"...“Take Me Out” isn’t a sports psychologist’s essay though. It’s a taut and exciting play — and much more propulsive than your average spring ball game — that thankfully doesn’t concern itself with the endless sensitivities and triggers of 2022. Most of the scenes are set in the tense locker room and there is an authenticity to the players’ angst and jibes that wouldn’t exist if the script had been scrubbed clean by some modern non-profit’s propaganda officer. The show’s got belly laughs, and a lot of grit."
Entertainment Weekly- Highly Recommended
"...The production team's minimalistic approach to set design smartly serves to elevate and highlight the strong performances of Take Me Out, acknowledging that this is the kind of play whose success and engagement hinges on sharp, nuanced relationships and emotions between the eight racially diverse cast members. It's also an acknowledgement emphasized by director Scott Ellis, who understands that the sanctity of what happens inside a men's locker room is similar to the sanctity of what happens inside a Broadway theater. Despite a combined second and third act that feels slightly drawn out, it's hard to feel tired or bored when we're watching intense conversations between characters with believable rapports and conflicts."
amNY- Highly Recommended
"...Scott Ellis has directed a solid, straightforward production that hits upon raw tensions in each scene, with Ferguson serving as comic relief. The cast is uniformly strong, so much so that they actually transcend the play's least believable scenes, with standouts including Williams' sharp and enigmatic Darren, Adams' compassionate Kippy, Brandon J. Dirden's fierce and swaggering Davey, and Ferguson's wonderfully fumbling and affectionate Mason. O'Hare won a Tony Award for his performance as Mason in the original production, and it wouldn't surprise me at all if Ferguson does too."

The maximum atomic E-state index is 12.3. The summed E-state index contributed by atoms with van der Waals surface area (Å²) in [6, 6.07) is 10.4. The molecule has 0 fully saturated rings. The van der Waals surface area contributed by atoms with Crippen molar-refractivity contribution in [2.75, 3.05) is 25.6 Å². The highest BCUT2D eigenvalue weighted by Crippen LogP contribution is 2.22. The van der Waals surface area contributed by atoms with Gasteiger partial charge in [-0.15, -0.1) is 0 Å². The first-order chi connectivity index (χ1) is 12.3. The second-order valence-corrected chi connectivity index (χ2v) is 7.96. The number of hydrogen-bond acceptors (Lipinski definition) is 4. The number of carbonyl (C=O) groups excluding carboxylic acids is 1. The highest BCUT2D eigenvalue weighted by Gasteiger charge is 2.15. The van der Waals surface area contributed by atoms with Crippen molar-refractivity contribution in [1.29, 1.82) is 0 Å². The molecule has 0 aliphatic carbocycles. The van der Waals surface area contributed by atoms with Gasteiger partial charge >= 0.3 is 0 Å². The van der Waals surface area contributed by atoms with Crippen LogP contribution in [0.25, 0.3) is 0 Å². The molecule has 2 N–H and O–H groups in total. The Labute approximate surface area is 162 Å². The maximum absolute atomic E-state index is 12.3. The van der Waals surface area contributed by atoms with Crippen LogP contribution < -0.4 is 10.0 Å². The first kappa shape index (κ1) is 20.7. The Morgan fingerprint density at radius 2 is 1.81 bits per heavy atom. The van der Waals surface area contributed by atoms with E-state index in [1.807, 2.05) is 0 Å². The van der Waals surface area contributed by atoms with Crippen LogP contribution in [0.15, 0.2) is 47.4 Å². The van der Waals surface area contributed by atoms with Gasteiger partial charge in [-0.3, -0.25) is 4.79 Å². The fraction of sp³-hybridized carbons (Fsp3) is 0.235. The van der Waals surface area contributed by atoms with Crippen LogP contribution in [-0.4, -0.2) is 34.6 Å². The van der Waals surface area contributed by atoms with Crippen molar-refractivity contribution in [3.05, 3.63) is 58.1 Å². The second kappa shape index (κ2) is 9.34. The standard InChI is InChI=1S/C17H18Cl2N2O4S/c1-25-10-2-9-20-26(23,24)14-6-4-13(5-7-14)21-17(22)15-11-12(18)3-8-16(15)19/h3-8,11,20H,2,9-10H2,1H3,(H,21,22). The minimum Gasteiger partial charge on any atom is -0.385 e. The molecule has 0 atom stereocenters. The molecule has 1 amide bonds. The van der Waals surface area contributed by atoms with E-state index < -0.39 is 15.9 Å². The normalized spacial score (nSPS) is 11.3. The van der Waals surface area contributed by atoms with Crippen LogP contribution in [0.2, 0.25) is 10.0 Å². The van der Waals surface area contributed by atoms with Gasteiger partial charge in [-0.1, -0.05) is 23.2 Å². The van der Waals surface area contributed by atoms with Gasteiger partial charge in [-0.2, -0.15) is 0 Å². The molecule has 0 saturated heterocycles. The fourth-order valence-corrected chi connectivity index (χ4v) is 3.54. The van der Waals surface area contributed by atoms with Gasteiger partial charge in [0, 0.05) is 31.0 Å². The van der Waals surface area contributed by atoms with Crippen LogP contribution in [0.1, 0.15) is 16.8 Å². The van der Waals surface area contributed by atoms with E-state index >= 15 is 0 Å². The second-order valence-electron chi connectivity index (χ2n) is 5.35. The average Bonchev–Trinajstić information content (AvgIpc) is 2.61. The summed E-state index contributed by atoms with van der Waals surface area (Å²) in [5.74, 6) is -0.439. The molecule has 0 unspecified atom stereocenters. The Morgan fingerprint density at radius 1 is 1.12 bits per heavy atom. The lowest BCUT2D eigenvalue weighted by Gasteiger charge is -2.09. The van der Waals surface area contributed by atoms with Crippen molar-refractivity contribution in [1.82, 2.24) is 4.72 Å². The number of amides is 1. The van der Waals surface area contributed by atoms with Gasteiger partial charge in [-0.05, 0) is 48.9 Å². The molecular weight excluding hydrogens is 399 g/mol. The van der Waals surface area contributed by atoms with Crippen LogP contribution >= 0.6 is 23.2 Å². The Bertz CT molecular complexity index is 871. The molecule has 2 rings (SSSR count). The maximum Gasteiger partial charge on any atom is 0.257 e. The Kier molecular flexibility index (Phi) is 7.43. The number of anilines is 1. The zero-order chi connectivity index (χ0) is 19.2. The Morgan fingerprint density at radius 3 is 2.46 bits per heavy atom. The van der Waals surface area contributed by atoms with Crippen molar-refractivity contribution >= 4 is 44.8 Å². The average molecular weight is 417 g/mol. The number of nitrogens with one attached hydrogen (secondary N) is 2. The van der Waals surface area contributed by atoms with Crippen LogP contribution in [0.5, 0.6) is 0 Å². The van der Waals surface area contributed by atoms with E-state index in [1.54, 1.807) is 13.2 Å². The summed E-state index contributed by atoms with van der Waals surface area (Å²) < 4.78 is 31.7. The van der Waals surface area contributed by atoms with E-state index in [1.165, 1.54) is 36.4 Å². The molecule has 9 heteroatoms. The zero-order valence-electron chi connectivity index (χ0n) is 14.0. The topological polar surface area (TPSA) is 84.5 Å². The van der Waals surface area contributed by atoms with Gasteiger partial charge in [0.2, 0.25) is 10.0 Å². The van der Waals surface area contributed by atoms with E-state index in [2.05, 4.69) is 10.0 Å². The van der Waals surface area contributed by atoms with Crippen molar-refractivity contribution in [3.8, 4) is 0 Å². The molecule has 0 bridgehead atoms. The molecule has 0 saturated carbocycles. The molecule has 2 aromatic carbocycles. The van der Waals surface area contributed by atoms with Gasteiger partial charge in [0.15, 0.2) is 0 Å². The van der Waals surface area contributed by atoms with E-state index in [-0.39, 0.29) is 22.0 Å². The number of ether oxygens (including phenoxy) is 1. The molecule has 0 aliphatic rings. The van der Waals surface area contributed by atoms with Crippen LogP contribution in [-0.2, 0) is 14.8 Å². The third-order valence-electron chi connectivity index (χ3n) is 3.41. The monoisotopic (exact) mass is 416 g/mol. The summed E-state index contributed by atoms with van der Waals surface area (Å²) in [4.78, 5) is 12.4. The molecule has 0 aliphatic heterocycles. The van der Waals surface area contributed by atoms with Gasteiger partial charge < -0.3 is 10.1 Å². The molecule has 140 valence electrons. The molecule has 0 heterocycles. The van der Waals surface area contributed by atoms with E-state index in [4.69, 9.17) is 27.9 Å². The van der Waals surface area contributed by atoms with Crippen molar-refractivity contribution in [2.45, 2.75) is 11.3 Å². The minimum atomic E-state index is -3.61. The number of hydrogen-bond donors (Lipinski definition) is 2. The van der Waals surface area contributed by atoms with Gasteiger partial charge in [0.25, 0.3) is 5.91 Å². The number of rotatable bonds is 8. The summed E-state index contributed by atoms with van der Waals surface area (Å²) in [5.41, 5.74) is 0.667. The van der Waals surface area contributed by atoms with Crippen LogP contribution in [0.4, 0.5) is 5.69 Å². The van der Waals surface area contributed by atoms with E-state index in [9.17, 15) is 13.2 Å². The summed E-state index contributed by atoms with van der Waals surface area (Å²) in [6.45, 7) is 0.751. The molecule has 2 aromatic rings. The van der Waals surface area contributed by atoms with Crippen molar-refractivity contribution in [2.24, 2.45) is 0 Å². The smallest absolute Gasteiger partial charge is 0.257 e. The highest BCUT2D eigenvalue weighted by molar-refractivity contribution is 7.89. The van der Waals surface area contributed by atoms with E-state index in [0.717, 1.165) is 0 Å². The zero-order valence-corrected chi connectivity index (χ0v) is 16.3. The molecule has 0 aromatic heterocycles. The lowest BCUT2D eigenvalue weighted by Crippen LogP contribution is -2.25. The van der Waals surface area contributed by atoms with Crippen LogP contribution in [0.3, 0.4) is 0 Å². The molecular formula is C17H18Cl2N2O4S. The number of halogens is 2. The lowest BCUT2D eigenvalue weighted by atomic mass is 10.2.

Washington Post- Recommended
"..."Take Me Out" is a double helix of intelligent storytelling: the arcs of Williams's Darren Lemming, the blase, uber-arrogant anchor of the fictional Empires, and Ferguson's Mason Marzac, his newly assigned, socially inept business manager, intertwine as tales of parallel growth. Mason gains from Darren a profound appreciation of the serious joys of baseball, and Darren ultimately finds in Mason a gay ally who helps him rekindle his jaded spirit."
Time Out New York- Recommended